Golden Army: Crafting an Oscar contender<br />

Seven A-listers discuss crafting this year's early Oscar score contenders.

The Curious Case of Benjamin Button (Paramount)
Composer: Alexandre Desplat
Director: David Fincher

Music is very present in David Fincher's films, but always in a nontraditional way. I suggested to David to try to put together a melody for Benjamin which would be reversible, which could play onward and backwards, and which, of course, could also go from major to minor when needed. If you listen to the music, I don't think you feel that it's reversing -- it doesn't show off -- but it does give you the feeling something is going on in the score.

There's a lot of instruments working on the movement, the clock ticking movement, going from electric guitar to cimbalom, glockenspiel and piano and Fender piano, electric instruments to acoustic instruments. There's a solo saxophone that comes along, and the love theme is played by a blend of flute, viola and alto sax, and they play the melody in unison, and it sounds like a voice of lost love.

Revolutionary Road (DreamWorks/Paramount Vantage)
Composer: Thomas Newman
Director: Sam Mendes

Sam really wanted melody. The value of a theme is, when you hear it again, it doesn't necessarily have a dramatic quality but it has a melodic quality, so it says a lot and it says a little at the same time. So because it was a movie that takes place in the '50s, he wanted it to have a more classical sound in terms of its orchestration.

When you strike notes on a piano, depending on how it rings, it can be icier and less in-your-face emotionally. There's a kind of beauty to it, but it's not nearly as emotive. There's also struck strings, sometimes dulcimer but various acoustic instruments struck with hammers or fingers. Ambient colors interest me because they're good at disappearing. The movie is very much people talking to each other, so the issue is how to get in gracefully and to be there but not be there. The question was, "Did you want to fill that space with dramatic information, and if so, what kind of information?" Finding those moments, moments that were not obvious, became a matter of taste.

Appaloosa (New Line)
Composer: Jeff Beal
Director: Ed Harris

Ed saw the movie as a character piece, and he wanted the score to give voice to these people and make the relationships authentic. It was tricky because the friendship is so strong that we did work pretty hard on making sure Ed's character and his affections for this woman are strong enough that you believe that it could divide the friendship between his and Viggo's characters.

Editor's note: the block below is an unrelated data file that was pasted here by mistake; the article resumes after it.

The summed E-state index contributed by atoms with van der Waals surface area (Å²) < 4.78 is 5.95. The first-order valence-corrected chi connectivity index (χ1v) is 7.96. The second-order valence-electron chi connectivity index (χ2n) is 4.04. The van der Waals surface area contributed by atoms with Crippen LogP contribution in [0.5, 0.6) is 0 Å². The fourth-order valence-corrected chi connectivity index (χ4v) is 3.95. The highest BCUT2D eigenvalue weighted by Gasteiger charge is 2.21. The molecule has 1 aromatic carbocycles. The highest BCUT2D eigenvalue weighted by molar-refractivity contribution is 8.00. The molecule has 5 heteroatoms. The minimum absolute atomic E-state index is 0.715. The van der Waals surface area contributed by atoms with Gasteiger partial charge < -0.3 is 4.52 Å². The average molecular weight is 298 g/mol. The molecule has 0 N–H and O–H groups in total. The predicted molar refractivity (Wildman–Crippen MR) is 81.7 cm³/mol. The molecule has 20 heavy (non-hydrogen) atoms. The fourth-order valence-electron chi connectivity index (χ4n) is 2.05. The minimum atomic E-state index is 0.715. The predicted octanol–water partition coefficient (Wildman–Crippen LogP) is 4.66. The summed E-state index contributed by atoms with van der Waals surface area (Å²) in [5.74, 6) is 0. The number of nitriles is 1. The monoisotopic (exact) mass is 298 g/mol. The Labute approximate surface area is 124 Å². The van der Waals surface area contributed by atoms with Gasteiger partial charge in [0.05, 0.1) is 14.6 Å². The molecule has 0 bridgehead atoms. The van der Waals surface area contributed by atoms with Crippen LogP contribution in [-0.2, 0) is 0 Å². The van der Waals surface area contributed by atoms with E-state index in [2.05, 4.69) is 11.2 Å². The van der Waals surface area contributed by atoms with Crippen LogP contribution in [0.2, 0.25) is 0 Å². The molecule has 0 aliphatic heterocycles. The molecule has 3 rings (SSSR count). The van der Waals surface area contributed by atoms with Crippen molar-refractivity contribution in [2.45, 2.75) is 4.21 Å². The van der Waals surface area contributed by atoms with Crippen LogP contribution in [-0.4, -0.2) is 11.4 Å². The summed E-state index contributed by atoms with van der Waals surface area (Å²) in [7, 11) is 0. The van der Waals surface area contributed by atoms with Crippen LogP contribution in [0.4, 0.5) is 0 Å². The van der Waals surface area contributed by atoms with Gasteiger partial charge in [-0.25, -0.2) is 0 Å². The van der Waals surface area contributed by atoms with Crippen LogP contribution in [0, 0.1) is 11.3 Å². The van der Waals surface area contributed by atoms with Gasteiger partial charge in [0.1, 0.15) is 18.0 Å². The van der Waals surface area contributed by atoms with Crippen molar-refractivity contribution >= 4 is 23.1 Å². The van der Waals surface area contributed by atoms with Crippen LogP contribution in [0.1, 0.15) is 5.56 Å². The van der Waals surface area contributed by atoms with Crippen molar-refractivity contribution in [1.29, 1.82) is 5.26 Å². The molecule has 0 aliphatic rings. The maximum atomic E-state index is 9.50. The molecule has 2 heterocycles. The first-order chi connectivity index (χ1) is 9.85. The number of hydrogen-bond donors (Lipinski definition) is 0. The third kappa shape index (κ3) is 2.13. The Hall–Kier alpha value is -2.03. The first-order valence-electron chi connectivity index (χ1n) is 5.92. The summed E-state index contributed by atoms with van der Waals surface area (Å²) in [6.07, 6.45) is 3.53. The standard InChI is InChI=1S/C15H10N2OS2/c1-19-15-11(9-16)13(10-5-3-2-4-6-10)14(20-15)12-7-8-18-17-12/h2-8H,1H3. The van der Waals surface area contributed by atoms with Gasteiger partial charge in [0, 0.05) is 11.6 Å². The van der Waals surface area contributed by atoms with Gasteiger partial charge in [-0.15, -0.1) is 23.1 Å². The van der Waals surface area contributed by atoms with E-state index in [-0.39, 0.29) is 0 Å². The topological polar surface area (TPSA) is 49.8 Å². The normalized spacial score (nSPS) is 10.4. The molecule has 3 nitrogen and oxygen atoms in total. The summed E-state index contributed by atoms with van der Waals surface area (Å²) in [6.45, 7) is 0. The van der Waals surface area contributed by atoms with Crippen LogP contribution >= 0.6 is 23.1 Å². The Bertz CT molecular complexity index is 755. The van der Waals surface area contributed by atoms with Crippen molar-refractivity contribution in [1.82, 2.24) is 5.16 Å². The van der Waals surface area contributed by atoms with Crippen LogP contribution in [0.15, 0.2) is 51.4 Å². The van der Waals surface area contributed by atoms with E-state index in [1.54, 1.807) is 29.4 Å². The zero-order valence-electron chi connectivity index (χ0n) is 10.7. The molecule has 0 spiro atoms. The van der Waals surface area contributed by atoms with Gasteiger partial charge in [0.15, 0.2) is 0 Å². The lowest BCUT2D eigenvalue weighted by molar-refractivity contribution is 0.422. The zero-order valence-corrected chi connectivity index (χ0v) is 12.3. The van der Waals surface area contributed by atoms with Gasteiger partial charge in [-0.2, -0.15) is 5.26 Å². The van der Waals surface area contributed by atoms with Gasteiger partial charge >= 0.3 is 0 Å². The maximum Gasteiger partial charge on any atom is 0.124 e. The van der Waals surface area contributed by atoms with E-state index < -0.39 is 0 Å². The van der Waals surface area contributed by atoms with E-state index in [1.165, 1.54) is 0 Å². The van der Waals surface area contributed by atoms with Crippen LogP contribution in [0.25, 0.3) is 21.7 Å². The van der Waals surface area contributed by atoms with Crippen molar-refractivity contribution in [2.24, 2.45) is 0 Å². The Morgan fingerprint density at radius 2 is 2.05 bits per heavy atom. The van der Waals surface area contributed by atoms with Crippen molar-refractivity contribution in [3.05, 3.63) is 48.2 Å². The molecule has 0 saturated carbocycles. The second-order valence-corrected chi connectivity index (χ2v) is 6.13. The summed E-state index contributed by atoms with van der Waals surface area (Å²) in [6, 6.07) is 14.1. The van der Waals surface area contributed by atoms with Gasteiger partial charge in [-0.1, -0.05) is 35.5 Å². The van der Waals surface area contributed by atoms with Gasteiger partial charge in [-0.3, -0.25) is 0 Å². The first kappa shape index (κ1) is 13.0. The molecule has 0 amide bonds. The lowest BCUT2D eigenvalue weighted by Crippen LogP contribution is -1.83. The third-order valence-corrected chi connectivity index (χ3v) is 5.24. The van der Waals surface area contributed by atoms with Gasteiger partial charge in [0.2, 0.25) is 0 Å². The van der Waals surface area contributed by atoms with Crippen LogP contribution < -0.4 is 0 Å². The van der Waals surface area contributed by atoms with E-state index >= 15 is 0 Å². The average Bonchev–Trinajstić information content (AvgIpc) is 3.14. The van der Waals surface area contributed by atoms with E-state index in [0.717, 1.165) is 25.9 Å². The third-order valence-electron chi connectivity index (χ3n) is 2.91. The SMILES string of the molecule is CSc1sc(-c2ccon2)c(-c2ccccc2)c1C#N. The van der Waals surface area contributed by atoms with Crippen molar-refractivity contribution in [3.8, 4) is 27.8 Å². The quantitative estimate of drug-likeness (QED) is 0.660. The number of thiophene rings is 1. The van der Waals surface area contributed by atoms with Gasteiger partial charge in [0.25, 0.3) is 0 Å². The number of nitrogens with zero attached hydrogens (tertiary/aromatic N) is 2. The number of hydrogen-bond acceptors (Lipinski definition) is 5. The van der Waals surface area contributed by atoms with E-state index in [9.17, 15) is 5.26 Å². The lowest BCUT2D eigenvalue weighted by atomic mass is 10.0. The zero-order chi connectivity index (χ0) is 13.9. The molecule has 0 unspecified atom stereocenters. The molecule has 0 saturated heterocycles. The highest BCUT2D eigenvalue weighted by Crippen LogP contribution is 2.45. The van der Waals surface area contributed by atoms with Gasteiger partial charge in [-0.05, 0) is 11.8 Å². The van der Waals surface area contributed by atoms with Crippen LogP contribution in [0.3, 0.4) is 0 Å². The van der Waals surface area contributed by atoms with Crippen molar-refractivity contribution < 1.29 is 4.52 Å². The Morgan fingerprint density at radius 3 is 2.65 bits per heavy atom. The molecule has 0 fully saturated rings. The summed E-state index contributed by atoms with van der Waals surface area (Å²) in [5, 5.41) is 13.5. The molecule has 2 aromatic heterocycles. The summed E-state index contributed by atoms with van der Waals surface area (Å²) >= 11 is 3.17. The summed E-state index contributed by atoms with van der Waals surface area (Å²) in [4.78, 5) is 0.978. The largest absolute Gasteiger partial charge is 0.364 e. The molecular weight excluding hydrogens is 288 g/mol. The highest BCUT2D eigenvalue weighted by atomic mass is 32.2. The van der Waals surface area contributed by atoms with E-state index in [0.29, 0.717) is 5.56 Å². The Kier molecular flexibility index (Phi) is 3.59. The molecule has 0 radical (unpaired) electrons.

I love stringed instruments, so, for example, the music for Renee Zellweger's character is played by cello and violin, but it became more like a little chamber piece. You wanted to feel the sense of the dirt and dust, so I worked on a little bit of sound design in my studio before we started, and I had a banjo that I started bowing with a violin bow, and it became a signature sound of the score -- it was hard to place, but it felt like it belonged there.

Milk (Focus Features)
Composer: Danny Elfman
Director: Gus Van Sant

I knew that the story was very simple and the way Gus shot it was very simple. It's not a very impressionistic, dreamy movie, so there would have to be some very simple theme that would play the heart of the emotional side of the story, which was Harvey Milk finding himself and kind of opening up and blossoming into this leader.

The titles are a very odd piece -- that was Gus' choice because there was a theme I wrote for much later in the movie, for piano and strings, and it was written for a long montage of Harvey going to work his last day and his conversation with Scott (James Franco) on the phone and Dan White (Josh Brolin). Somehow you could see that something's gonna happen: (White's) made some very negative decision in his mind -- it's him making his decision to assassinate Harvey. So for the titles Gus wanted to give a little bit of the sense of noir. Because it was this old footage it had a little bit of this noirish feel, so he said, "Take that montage music you wrote, and what if you played it with a saxophone?" So I did that, and it gave it a feeling of nostalgia.